EPA

City steps in where state fails to regulate toxic manis and pedis

Kyung Jin Lee, SF Public Press — May 23 2011 - 2:56pm

WORKING CONDITIONS: San Francisco program pushes nail salons to use safer chemicals

Heidi Hoang was pregnant when she first started working at Nails by Linda in San Francisco’s Sunset District. “There’s a lot of people who say, ‘You have to be careful with this kind of job. Maybe, no more baby,’” Hoang, now the salon manager, said. “I was so nervous.” Nail salon workers, many of whom are Vietnamese immigrants and refugees with limited English skills, have long endured toxic chemicals that emanate from products they use to beautify their clientele. The chemicals not only produce noxious fumes, but workers often complain of itchy skin, rashes and headaches after prolonged exposure to the substances. In an effort to combat the problem, San Francisco is developing guidelines to encourage nail salons to go green. In the absence of federal or state regulations protecting salon workers from toxic exposure at work, the city is working to educate salon owners about healthier alternatives.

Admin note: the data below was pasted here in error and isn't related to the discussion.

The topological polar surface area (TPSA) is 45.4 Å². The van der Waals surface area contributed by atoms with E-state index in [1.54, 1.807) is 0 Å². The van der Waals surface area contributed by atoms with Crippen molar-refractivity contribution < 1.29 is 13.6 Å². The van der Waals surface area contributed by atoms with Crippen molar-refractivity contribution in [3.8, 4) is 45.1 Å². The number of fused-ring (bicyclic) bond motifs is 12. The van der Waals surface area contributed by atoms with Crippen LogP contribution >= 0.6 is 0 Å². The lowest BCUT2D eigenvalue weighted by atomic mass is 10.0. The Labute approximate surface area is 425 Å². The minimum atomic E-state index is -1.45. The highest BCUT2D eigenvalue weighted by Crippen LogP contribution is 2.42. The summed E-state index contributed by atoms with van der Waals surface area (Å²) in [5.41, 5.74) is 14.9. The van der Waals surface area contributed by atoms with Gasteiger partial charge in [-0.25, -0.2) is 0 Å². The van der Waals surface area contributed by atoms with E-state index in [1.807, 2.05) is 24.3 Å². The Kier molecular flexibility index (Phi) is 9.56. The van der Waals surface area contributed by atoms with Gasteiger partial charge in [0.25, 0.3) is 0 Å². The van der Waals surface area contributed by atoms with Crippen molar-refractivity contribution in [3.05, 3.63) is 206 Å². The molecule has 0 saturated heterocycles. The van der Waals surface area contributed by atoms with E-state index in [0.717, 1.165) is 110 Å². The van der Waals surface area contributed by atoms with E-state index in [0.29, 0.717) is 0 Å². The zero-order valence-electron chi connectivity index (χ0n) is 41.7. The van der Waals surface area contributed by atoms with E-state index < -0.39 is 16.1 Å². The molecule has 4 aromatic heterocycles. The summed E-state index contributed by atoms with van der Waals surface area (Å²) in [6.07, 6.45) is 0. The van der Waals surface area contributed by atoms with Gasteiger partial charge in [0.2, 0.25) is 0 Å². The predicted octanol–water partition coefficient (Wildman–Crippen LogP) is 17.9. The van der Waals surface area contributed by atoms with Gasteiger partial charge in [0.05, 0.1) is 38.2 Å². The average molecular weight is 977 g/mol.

Test results of city sludge don’t satisfy critics

Alison Hawkes, SF Public Press/Way Out West — Aug 18 2010 - 12:58pm

When activists dumped processed sewage compost on the steps of San Francisco City Hall in March, the stunt was meant to draw national attention toward a supposed hypocrisy afoot in the greenest city in America. The city immediately stopped the giveaway of sewage sludge, a mixture of treated sewage and yard wastes, and ordered a series of expensive tests to prove its safety. The Public Utilities Commission said the compost was no worse than commercial fertilizers. But opponents say the fight is far from over.

San Francisco less progressive than it thinks, says outgoing green chief

Victoria Schlesinger, The Public Press — Dec 2 2009 - 3:46pm

After eight years as the director of the city’s Department of the Environment, Jared Blumenfeld is leaving the position in January for a bigger job.

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